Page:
Fishermen in Guian, Eastern Samar and other coastal areas in the country will may soon ply their trade using fiber glass boats and bottle or can their produce for higher market value.

Crop and vegetable growers in Jaro, Leyte could produce assorted bakery products, veggie noodles, and brown rice.

In Basey, Samar, occasional, indigenous mat weavers could soon become regular income-earners as handicraft artisans. The possibilities are endless.

Labor and Employment Secretary Rosalinda Dimapilis-Baldoz and Science and Technology Secretary Mario Montejo bared this to the media yesterday as they outlined the contents in the menu of technologies that poor, vulnerable, and marginalized workers, including workers displaced by natural calamities, and returning OFWs and their families, could benefit from under the DOLE-DOST Convergence Program on Technology-Driven, Resources Based, and Sustainable Livelihood.

The priority technologies for livelihood include indigenous handicraft-making, fiber glass bancas, fold-away shelter, ceramic water pot filter, bakery products, charcoal briquetting, veggie noodles, waste recycling, complementary baby foods, smokehouse kits, fish canning and bottling, fish and squid drying, vacuum packing, fish fillet, and minced fish.

“We have even developed a local technology that increases the gold yield of ores, which is very environment- and employment-friendly,” said Montejo.

The occasion was the launching of the three-year partnership between the DOLE and the DOST that will address the need for sustainable livelihood and employment opportunities through technology-based and innovation-led entrepreneurship that utilizes local resources.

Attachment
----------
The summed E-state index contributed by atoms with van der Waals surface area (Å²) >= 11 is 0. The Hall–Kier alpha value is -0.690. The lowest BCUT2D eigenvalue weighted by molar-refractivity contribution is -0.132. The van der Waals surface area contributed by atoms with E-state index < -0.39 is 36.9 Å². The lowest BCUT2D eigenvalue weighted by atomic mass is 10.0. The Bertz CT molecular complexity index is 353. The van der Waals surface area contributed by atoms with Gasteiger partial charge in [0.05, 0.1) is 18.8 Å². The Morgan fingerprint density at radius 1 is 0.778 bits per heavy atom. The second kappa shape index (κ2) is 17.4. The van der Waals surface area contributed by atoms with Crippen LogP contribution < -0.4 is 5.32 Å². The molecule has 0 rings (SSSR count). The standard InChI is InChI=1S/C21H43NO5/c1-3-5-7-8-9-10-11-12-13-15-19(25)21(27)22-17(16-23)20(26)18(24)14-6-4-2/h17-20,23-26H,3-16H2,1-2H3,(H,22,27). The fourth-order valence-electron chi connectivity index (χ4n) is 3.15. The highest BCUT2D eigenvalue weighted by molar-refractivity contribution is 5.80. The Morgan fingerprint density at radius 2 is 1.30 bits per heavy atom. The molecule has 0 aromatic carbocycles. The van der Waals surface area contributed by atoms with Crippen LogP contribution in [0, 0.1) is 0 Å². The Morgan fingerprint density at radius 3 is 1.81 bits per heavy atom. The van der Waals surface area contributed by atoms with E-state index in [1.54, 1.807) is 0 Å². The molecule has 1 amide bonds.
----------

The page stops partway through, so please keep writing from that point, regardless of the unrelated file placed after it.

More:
The DOLE and the DOST will implement the program in cooperation with the Department of Agriculture (DA) and the Department of Trade and Industry (DTI).

“We are aiming to develop “techno-preneurs”, Filipinos who are engaged in livelihoods using available local resources and technologies developed by the DOST. This convergence program is designed to assist local workers, overseas Filipino workers (OFWs), and Yolanda victims in their livelihood undertakings,” said Secretary Baldoz after she and Secretary Montejo signed a memorandum of agreement on the convergence program.

“The objective of this program is to transform entrepreneurs to become “techno-preneurs” through innovation and to help build climate-resilient communities and sustainable enterprises,” Baldoz said.

“In speaking of a resilient community, we do not just mean resilience in the economic sense, but also resilience in the face of climate change and other newly-emerging challenges,” Secretary Montejo stated, adding:

“This latest partnership between the DOST and the DOLE is a sharp departure from the traditional to the innovative way of providing people with new livelihood opportunities to hold on to, and in so doing, encourage them to move on in life with renewed hopes—all these to be technology/innovation-led.”

Baldoz and Montejo said they will announce in a month’s time the progress of the convergence program’s implementation.

The convergence program calls for the DOLE to provide working capital in the form of raw materials, equipment, tools, and jigs; skills and entrepreneurship training and training on productivity, safety and health; training on organizational development; and facilitation of enrolment to micro-insurance and other social protection.

On the part of the DOST, it is committed to provide information on raw materials and current market demand, in coordination with the DA and the DTI; common service facility; business and technology incubation; business and technology center; innovation and knowledge center; and climate change mitigation.

The program, to be implemented from 2014-2016, aims to reach or benefit 100,000 vulnerable workers this year, such as parent of child laborers, marginalized and landless farm workers, fishery workers, small transport workers, home-based workers, vendors, waste workers, and non-corporate construction workers.

END

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